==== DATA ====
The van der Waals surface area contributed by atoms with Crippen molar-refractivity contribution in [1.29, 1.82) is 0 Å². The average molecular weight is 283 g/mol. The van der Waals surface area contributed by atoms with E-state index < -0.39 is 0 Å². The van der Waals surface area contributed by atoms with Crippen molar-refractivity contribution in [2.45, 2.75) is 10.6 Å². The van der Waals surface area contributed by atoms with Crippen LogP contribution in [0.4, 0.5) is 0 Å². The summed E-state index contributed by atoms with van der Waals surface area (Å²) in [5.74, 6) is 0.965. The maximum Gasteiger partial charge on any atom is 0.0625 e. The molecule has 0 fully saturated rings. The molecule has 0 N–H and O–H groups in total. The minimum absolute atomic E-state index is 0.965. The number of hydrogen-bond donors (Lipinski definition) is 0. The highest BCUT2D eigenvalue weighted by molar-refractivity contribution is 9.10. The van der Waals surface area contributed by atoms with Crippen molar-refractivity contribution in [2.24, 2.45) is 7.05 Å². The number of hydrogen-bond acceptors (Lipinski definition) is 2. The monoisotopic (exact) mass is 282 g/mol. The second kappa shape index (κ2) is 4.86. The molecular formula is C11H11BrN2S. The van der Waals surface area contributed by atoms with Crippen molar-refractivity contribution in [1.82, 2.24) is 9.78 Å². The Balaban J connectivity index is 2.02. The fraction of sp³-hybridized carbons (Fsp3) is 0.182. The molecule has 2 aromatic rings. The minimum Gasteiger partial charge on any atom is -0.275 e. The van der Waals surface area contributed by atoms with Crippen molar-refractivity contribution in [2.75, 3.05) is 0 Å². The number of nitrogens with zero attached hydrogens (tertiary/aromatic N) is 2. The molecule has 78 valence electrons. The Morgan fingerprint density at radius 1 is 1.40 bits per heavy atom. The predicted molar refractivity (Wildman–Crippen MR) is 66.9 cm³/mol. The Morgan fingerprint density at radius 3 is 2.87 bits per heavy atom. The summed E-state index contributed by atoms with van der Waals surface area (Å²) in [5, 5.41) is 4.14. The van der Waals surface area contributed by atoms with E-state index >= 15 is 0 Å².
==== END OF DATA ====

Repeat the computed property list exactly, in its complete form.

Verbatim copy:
The van der Waals surface area contributed by atoms with Crippen molar-refractivity contribution in [1.29, 1.82) is 0 Å². The average molecular weight is 283 g/mol. The van der Waals surface area contributed by atoms with E-state index < -0.39 is 0 Å². The van der Waals surface area contributed by atoms with Crippen molar-refractivity contribution in [2.45, 2.75) is 10.6 Å². The van der Waals surface area contributed by atoms with Crippen LogP contribution in [0.4, 0.5) is 0 Å². The summed E-state index contributed by atoms with van der Waals surface area (Å²) in [5.74, 6) is 0.965. The maximum Gasteiger partial charge on any atom is 0.0625 e. The molecule has 0 fully saturated rings. The molecule has 0 N–H and O–H groups in total. The minimum absolute atomic E-state index is 0.965. The number of hydrogen-bond donors (Lipinski definition) is 0. The highest BCUT2D eigenvalue weighted by molar-refractivity contribution is 9.10. The van der Waals surface area contributed by atoms with Crippen molar-refractivity contribution in [2.24, 2.45) is 7.05 Å². The number of hydrogen-bond acceptors (Lipinski definition) is 2. The monoisotopic (exact) mass is 282 g/mol. The second kappa shape index (κ2) is 4.86. The molecular formula is C11H11BrN2S. The van der Waals surface area contributed by atoms with Crippen molar-refractivity contribution in [1.82, 2.24) is 9.78 Å². The Balaban J connectivity index is 2.02. The fraction of sp³-hybridized carbons (Fsp3) is 0.182. The molecule has 2 aromatic rings. The minimum Gasteiger partial charge on any atom is -0.275 e. The van der Waals surface area contributed by atoms with Crippen molar-refractivity contribution in [2.75, 3.05) is 0 Å². The number of nitrogens with zero attached hydrogens (tertiary/aromatic N) is 2. The molecule has 78 valence electrons. The Morgan fingerprint density at radius 1 is 1.40 bits per heavy atom. The predicted molar refractivity (Wildman–Crippen MR) is 66.9 cm³/mol. The Morgan fingerprint density at radius 3 is 2.87 bits per heavy atom. The summed E-state index contributed by atoms with van der Waals surface area (Å²) in [5, 5.41) is 4.14. The van der Waals surface area contributed by atoms with E-state index >= 15 is 0 Å².